Augustus at War (Hardback)
The Struggle for the Pax Augusta
'A superb analysis of the military power that underpinned Augustus’ rise to power, his conquests, and his ability to sustain his rule. Powell’s achievement is to demonstrate just how much Augustus deserved his name of ‘Imperator’.'
– Tom Holland, presenter of BBC Radio 4 Making History. Author of Dynasty: The Rise and Fall of the House of Caesar.
'In this book, Powell meticulously details and analyzes the composition, deployment, and actions of this army and provides a much needed resource of information that has no parallel in astute comprehensiveness. His superb treatment shows Imperator Caesar Augustus in action and helps us understand the military Augustus and his times more clearly.'
– Karl Galinsky, Floyd A. Cailloux Centennial Professor of Classics, University of Texas at Austin. Author of Augustus: Introduction to the Life of an Emperor.
'Lindsay Powell provides us with valuable insights into an under-appreciated aspect of Augustus' reign, and does so in his usual highly competent and readable style.'
– Philip Matyszak Author of The Sons of Caesar: Imperial Rome's First Dynasty.
'Concise yet insightful, well-written and page-turning, this is a 'must buy' for every fan of ancient history. Powell is rapidly establishing himself as one of the leading authors of Roman nonfiction.'
- Ben Kane Author of Eagles in the Storm (Eagles of Rome series).
A new and penetrating assessment of Augustus as ancient Rome's military commander-in-chief by an author rapidly establishing himself as one of the leading historians of the period.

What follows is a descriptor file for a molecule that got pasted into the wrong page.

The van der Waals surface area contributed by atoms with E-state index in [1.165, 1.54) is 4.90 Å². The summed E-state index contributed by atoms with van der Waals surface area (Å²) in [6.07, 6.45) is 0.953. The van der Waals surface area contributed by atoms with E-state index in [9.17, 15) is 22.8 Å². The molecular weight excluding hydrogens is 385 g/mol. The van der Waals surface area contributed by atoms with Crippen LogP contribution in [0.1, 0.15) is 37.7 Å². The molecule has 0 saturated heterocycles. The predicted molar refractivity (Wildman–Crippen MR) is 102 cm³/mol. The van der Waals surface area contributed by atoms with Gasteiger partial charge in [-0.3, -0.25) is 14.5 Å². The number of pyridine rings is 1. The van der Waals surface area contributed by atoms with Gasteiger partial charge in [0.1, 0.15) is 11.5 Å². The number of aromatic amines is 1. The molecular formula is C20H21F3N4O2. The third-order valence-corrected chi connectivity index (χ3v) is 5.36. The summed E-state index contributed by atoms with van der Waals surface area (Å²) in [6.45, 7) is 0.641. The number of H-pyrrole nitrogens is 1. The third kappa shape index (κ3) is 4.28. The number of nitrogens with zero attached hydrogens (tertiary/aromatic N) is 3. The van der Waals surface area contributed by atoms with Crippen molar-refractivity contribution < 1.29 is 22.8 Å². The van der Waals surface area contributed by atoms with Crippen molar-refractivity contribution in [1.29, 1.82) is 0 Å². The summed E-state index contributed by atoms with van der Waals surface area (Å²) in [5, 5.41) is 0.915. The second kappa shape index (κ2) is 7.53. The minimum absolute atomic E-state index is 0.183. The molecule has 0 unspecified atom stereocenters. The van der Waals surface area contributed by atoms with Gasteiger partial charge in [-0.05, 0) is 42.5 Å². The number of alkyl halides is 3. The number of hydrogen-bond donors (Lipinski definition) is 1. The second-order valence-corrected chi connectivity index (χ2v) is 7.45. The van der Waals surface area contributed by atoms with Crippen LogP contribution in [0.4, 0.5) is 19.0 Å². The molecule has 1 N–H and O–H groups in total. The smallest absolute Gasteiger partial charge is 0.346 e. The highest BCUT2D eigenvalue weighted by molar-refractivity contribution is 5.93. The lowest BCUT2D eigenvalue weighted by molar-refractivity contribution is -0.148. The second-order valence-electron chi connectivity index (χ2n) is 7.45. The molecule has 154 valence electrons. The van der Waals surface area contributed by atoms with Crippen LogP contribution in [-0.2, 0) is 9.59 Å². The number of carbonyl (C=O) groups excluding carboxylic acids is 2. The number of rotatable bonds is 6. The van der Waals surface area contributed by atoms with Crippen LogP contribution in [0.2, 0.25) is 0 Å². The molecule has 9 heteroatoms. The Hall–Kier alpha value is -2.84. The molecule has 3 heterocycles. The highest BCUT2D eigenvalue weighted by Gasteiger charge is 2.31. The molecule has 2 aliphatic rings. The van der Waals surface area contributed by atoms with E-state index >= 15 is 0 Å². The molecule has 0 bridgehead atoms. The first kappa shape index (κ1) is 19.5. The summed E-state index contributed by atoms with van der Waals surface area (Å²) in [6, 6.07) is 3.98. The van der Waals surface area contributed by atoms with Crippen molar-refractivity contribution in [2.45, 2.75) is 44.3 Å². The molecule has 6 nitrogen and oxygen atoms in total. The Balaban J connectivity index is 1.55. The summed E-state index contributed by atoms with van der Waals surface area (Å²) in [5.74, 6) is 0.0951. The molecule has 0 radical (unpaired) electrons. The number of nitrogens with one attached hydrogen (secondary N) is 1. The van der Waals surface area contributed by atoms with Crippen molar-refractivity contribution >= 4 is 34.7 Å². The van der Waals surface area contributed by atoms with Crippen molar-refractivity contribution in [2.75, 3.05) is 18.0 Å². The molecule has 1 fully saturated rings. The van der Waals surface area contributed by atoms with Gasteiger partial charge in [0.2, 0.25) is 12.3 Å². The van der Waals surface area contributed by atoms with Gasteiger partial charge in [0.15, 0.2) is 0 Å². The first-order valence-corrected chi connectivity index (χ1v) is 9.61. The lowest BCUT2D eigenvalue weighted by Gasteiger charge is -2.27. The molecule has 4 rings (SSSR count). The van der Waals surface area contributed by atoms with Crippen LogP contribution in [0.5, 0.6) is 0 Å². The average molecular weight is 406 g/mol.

The words Pax Augusta – or Pax Romana – evoke a period of uninterrupted peace across the vast Roman Empire. Lindsay Powell exposes this as a fallacy. Almost every year between 31 BC and AD 14 the Roman Army was in action somewhere, either fighting enemies beyond the frontier in punitive raids or for outright conquest; or suppressing banditry or rebellions within the borders.
Remarkably over the same period Augustus succeeded in nearly doubling the size of the Empire. How did this second-rate field commander, known to become physically ill before and during battle, achieve such extraordinary success? Did he, in fact, have a grand strategy?
Powell reveals Augustus as a brilliant strategist and manager of war. As commander-in-chief (imperator) he made changes to the political and military institutions to keep the empire together, and to hold on to power himself. His genius was to build a team of loyal but semi-autonomous deputies (legati) to ensure internal security and to fight his wars for him, while claiming their achievements as his own. The book profiles more than 90 of these men as well as the military units under their command, and the campaigns they fought.
The book is lavishly illustrated with 23 maps, 42 colour plates, 13 black and white figures and 5 order of battle schematics. With a forward by Karl Galinsky, this book breaks new ground in explaining the extraordinary achievement of Caesar Augustus.